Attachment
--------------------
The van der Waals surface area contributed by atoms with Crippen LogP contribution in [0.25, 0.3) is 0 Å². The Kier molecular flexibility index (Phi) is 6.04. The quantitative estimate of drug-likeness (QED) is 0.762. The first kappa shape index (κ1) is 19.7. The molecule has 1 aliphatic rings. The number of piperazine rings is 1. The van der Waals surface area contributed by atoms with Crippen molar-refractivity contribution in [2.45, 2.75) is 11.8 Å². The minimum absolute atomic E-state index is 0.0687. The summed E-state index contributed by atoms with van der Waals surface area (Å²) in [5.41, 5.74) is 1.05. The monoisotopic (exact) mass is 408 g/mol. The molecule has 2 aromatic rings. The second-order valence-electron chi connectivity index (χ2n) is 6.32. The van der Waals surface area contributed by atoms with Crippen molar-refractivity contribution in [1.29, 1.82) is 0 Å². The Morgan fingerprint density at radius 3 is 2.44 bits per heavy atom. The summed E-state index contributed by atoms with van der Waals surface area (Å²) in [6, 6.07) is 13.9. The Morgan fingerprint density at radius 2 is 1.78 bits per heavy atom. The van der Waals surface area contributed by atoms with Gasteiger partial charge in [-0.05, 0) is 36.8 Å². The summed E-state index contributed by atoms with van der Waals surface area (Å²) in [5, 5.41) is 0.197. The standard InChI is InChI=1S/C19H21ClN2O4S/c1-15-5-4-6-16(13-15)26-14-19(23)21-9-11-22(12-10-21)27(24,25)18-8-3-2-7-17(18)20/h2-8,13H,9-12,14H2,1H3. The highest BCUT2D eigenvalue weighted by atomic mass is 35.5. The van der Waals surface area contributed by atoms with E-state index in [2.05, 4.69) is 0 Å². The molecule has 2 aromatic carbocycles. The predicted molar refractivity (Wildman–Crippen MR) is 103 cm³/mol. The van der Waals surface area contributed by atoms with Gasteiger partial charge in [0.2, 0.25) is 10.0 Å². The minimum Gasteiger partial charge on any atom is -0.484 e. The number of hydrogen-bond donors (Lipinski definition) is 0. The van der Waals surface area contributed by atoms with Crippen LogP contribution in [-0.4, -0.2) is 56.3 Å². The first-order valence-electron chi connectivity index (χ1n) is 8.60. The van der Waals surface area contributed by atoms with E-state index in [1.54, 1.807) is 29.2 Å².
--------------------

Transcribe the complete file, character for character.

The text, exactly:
The van der Waals surface area contributed by atoms with Crippen LogP contribution in [0.25, 0.3) is 0 Å². The Kier molecular flexibility index (Phi) is 6.04. The quantitative estimate of drug-likeness (QED) is 0.762. The first kappa shape index (κ1) is 19.7. The molecule has 1 aliphatic rings. The number of piperazine rings is 1. The van der Waals surface area contributed by atoms with Crippen molar-refractivity contribution in [2.45, 2.75) is 11.8 Å². The minimum absolute atomic E-state index is 0.0687. The summed E-state index contributed by atoms with van der Waals surface area (Å²) in [5.41, 5.74) is 1.05. The monoisotopic (exact) mass is 408 g/mol. The molecule has 2 aromatic rings. The second-order valence-electron chi connectivity index (χ2n) is 6.32. The van der Waals surface area contributed by atoms with Crippen molar-refractivity contribution in [1.29, 1.82) is 0 Å². The Morgan fingerprint density at radius 3 is 2.44 bits per heavy atom. The summed E-state index contributed by atoms with van der Waals surface area (Å²) in [6, 6.07) is 13.9. The Morgan fingerprint density at radius 2 is 1.78 bits per heavy atom. The van der Waals surface area contributed by atoms with Gasteiger partial charge in [-0.05, 0) is 36.8 Å². The summed E-state index contributed by atoms with van der Waals surface area (Å²) in [5, 5.41) is 0.197. The standard InChI is InChI=1S/C19H21ClN2O4S/c1-15-5-4-6-16(13-15)26-14-19(23)21-9-11-22(12-10-21)27(24,25)18-8-3-2-7-17(18)20/h2-8,13H,9-12,14H2,1H3. The highest BCUT2D eigenvalue weighted by atomic mass is 35.5. The van der Waals surface area contributed by atoms with E-state index in [2.05, 4.69) is 0 Å². The molecule has 2 aromatic carbocycles. The predicted molar refractivity (Wildman–Crippen MR) is 103 cm³/mol. The van der Waals surface area contributed by atoms with Gasteiger partial charge in [0.2, 0.25) is 10.0 Å². The minimum Gasteiger partial charge on any atom is -0.484 e. The number of hydrogen-bond donors (Lipinski definition) is 0. The van der Waals surface area contributed by atoms with Crippen LogP contribution in [-0.4, -0.2) is 56.3 Å². The first-order valence-electron chi connectivity index (χ1n) is 8.60. The van der Waals surface area contributed by atoms with E-state index in [1.54, 1.807) is 29.2 Å².